Students in the ASD group and the no disabilities group demonstrated significantly more change than the students in the other disabilities group on the hostility subscale. Conversely, students in the psychological and no disabilities groups demonstrated significantly more change than students in the ASD, physical, and other disabilities groups on the alcohol use subscale.

Additionally, students in the no disability group demonstrated significantly more change than students in the physical and other disabilities groups on the academic distress subscale, while students in the psychological disability group demonstrated significantly more change than students in the other disabilities group on the academic distress subscale. Finally, students in the no disabilities group demonstrated significantly more change than students in the psychological and other disabilities groups on the eating concerns subscale.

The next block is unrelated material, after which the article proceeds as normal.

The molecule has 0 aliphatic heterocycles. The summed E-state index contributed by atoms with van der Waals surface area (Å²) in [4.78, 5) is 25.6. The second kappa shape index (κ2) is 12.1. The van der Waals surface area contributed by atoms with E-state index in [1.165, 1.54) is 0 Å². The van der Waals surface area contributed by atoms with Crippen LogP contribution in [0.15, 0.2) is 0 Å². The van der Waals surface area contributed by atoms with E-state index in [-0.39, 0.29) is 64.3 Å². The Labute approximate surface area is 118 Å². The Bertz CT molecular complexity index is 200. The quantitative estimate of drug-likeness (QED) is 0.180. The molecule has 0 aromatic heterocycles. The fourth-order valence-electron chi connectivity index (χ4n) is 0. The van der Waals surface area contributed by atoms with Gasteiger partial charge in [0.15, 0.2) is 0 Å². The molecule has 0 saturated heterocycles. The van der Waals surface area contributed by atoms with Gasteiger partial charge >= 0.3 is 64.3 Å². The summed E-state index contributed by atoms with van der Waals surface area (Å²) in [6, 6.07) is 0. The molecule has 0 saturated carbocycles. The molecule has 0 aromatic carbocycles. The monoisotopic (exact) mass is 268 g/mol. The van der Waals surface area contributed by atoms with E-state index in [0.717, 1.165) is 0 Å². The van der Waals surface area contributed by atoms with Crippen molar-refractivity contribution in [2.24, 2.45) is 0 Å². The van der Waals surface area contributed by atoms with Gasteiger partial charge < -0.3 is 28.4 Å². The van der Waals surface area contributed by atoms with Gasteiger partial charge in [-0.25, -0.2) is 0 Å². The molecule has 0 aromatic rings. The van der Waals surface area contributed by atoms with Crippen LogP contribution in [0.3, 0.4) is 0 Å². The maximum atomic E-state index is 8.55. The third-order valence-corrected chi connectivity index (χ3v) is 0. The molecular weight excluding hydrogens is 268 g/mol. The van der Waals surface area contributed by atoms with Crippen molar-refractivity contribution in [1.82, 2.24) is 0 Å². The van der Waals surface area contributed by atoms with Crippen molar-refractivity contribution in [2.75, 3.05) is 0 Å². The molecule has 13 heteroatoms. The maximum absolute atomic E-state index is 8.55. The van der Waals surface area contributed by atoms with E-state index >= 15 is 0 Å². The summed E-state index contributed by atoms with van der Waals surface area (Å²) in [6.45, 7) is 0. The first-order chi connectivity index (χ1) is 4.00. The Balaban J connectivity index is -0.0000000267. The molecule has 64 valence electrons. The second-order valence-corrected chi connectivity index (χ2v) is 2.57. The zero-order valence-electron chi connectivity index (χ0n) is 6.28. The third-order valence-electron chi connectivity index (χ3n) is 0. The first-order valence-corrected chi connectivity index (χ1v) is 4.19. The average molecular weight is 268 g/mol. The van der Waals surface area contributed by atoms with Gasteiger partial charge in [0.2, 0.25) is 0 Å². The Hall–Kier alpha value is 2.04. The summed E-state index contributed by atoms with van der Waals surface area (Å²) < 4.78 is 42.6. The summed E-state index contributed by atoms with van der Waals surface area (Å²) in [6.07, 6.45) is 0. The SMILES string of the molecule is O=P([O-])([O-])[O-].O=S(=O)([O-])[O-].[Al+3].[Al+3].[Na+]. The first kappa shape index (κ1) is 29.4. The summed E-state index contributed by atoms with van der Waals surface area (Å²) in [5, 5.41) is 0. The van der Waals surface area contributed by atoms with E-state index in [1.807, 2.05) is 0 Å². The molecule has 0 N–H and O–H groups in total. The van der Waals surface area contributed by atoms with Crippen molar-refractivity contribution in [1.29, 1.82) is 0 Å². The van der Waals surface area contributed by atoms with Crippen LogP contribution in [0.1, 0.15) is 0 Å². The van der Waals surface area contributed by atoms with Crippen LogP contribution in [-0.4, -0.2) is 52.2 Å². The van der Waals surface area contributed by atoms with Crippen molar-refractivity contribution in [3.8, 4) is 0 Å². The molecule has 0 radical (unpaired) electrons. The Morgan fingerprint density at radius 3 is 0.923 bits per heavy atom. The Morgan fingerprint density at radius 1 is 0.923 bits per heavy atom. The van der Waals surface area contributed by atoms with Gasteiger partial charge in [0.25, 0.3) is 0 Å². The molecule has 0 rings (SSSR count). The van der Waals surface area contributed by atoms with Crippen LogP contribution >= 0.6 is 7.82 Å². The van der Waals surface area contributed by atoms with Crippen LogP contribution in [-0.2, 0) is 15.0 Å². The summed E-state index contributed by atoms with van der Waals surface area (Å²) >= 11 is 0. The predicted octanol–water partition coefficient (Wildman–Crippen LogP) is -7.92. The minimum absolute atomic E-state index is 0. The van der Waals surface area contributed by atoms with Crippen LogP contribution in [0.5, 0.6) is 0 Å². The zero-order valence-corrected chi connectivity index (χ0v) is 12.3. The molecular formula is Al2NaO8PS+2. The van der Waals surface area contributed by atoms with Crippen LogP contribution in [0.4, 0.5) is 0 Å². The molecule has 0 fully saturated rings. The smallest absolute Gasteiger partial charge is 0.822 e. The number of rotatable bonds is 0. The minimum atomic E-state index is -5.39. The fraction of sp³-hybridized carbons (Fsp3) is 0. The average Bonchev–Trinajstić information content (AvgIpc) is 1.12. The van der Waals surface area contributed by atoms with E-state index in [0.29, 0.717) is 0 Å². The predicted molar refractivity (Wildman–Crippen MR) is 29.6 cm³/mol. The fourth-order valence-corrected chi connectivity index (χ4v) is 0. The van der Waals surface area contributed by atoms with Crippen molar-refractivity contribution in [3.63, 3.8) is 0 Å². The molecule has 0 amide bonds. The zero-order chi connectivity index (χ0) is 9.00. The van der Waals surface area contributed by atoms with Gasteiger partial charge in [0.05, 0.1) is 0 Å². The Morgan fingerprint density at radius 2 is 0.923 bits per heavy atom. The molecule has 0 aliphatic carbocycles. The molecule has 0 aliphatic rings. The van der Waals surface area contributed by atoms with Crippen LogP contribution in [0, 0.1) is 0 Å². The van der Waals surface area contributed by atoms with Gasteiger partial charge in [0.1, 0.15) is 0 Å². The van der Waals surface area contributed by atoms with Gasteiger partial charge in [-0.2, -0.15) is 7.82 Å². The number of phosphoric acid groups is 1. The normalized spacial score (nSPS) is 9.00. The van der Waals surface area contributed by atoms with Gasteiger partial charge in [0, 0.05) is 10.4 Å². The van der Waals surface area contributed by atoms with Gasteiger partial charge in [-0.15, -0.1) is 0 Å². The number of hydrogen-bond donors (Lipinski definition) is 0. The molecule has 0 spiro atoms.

Overall, students with ASD appear to experience similar levels of change from counseling as their peers on the DI and most subscales, while experiencing significantly more change on the hostility subscale, and significantly less change on the alcohol use subscale.


In this study, we tested the generalizability of the results we described in Anderberg et al. (2017) for college students with ASD who engaged in counseling at one university, as well as extended the findings of O’Shea and colleagues (2021) regarding students reporting differing disability statuses who engaged in counseling at UCCs. Our results indicate that students with ASD in a nationwide sample appeared to engage in significantly more therapy sessions than their peers. Additionally, students with ASD tend to demonstrate similar levels of change on the CCAPS, a measure of symptoms distress, compared to their peers with no reported disability.